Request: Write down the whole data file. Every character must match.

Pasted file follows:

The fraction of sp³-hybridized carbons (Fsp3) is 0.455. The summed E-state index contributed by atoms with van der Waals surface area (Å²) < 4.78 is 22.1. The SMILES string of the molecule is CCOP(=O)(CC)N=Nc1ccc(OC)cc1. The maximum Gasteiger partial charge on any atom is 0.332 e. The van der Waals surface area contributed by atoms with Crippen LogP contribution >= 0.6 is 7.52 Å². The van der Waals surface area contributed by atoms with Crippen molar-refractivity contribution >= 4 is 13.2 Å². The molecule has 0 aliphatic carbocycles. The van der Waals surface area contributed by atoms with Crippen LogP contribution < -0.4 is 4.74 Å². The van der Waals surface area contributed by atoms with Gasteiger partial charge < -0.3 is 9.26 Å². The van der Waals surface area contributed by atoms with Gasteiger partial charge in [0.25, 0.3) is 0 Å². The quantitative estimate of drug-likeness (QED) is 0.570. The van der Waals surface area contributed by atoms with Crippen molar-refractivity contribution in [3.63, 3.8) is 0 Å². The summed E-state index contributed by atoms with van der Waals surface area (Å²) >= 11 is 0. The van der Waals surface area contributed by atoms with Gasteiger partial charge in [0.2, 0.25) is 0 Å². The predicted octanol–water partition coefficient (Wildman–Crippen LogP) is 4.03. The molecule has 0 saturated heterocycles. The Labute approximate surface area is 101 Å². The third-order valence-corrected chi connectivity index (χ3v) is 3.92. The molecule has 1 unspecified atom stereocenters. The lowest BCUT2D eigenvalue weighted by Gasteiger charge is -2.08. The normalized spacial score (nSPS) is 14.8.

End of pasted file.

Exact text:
The fraction of sp³-hybridized carbons (Fsp3) is 0.455. The summed E-state index contributed by atoms with van der Waals surface area (Å²) < 4.78 is 22.1. The SMILES string of the molecule is CCOP(=O)(CC)N=Nc1ccc(OC)cc1. The maximum Gasteiger partial charge on any atom is 0.332 e. The van der Waals surface area contributed by atoms with Crippen LogP contribution >= 0.6 is 7.52 Å². The van der Waals surface area contributed by atoms with Crippen molar-refractivity contribution >= 4 is 13.2 Å². The molecule has 0 aliphatic carbocycles. The van der Waals surface area contributed by atoms with Crippen LogP contribution < -0.4 is 4.74 Å². The van der Waals surface area contributed by atoms with Gasteiger partial charge < -0.3 is 9.26 Å². The van der Waals surface area contributed by atoms with Gasteiger partial charge in [0.25, 0.3) is 0 Å². The quantitative estimate of drug-likeness (QED) is 0.570. The van der Waals surface area contributed by atoms with Crippen molar-refractivity contribution in [3.63, 3.8) is 0 Å². The summed E-state index contributed by atoms with van der Waals surface area (Å²) >= 11 is 0. The van der Waals surface area contributed by atoms with Gasteiger partial charge in [0.2, 0.25) is 0 Å². The predicted octanol–water partition coefficient (Wildman–Crippen LogP) is 4.03. The molecule has 0 saturated heterocycles. The Labute approximate surface area is 101 Å². The third-order valence-corrected chi connectivity index (χ3v) is 3.92. The molecule has 1 unspecified atom stereocenters. The lowest BCUT2D eigenvalue weighted by Gasteiger charge is -2.08. The normalized spacial score (nSPS) is 14.8.